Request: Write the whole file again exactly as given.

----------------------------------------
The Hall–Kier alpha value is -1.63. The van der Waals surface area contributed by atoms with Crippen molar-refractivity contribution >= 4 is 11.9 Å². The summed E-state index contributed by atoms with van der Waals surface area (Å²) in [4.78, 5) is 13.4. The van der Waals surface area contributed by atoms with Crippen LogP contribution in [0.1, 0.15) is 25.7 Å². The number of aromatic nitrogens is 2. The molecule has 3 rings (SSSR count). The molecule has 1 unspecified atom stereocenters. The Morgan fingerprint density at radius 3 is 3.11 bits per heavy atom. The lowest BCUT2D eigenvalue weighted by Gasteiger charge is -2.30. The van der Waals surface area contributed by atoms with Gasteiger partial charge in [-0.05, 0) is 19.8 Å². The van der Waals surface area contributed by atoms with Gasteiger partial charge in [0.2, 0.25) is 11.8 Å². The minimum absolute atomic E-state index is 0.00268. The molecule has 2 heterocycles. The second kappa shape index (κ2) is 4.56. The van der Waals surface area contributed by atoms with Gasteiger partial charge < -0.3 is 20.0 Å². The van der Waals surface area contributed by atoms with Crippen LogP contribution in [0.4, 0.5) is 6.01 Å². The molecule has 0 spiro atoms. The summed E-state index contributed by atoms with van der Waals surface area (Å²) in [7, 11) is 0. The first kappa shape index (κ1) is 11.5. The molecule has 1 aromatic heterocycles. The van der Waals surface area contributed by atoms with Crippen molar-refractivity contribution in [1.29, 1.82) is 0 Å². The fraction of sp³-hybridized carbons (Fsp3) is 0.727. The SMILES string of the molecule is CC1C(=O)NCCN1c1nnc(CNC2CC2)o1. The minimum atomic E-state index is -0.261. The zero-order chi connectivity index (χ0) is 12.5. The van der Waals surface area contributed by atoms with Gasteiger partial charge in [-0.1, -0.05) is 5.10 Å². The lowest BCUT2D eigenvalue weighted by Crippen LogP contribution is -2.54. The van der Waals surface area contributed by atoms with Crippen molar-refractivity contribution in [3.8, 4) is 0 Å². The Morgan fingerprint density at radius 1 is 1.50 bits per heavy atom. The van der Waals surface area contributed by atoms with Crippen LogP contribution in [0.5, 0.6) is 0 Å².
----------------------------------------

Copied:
The Hall–Kier alpha value is -1.63. The van der Waals surface area contributed by atoms with Crippen molar-refractivity contribution >= 4 is 11.9 Å². The summed E-state index contributed by atoms with van der Waals surface area (Å²) in [4.78, 5) is 13.4. The van der Waals surface area contributed by atoms with Crippen LogP contribution in [0.1, 0.15) is 25.7 Å². The number of aromatic nitrogens is 2. The molecule has 3 rings (SSSR count). The molecule has 1 unspecified atom stereocenters. The Morgan fingerprint density at radius 3 is 3.11 bits per heavy atom. The lowest BCUT2D eigenvalue weighted by Gasteiger charge is -2.30. The van der Waals surface area contributed by atoms with Gasteiger partial charge in [-0.05, 0) is 19.8 Å². The van der Waals surface area contributed by atoms with Gasteiger partial charge in [0.2, 0.25) is 11.8 Å². The minimum absolute atomic E-state index is 0.00268. The molecule has 2 heterocycles. The second kappa shape index (κ2) is 4.56. The van der Waals surface area contributed by atoms with Gasteiger partial charge < -0.3 is 20.0 Å². The van der Waals surface area contributed by atoms with Crippen LogP contribution in [0.4, 0.5) is 6.01 Å². The molecule has 0 spiro atoms. The summed E-state index contributed by atoms with van der Waals surface area (Å²) in [7, 11) is 0. The first kappa shape index (κ1) is 11.5. The molecule has 1 aromatic heterocycles. The van der Waals surface area contributed by atoms with Crippen molar-refractivity contribution in [1.29, 1.82) is 0 Å². The fraction of sp³-hybridized carbons (Fsp3) is 0.727. The SMILES string of the molecule is CC1C(=O)NCCN1c1nnc(CNC2CC2)o1. The minimum atomic E-state index is -0.261. The zero-order chi connectivity index (χ0) is 12.5. The van der Waals surface area contributed by atoms with Gasteiger partial charge in [-0.1, -0.05) is 5.10 Å². The lowest BCUT2D eigenvalue weighted by Crippen LogP contribution is -2.54. The van der Waals surface area contributed by atoms with Crippen molar-refractivity contribution in [3.8, 4) is 0 Å². The Morgan fingerprint density at radius 1 is 1.50 bits per heavy atom. The van der Waals surface area contributed by atoms with Crippen LogP contribution in [0.5, 0.6) is 0 Å².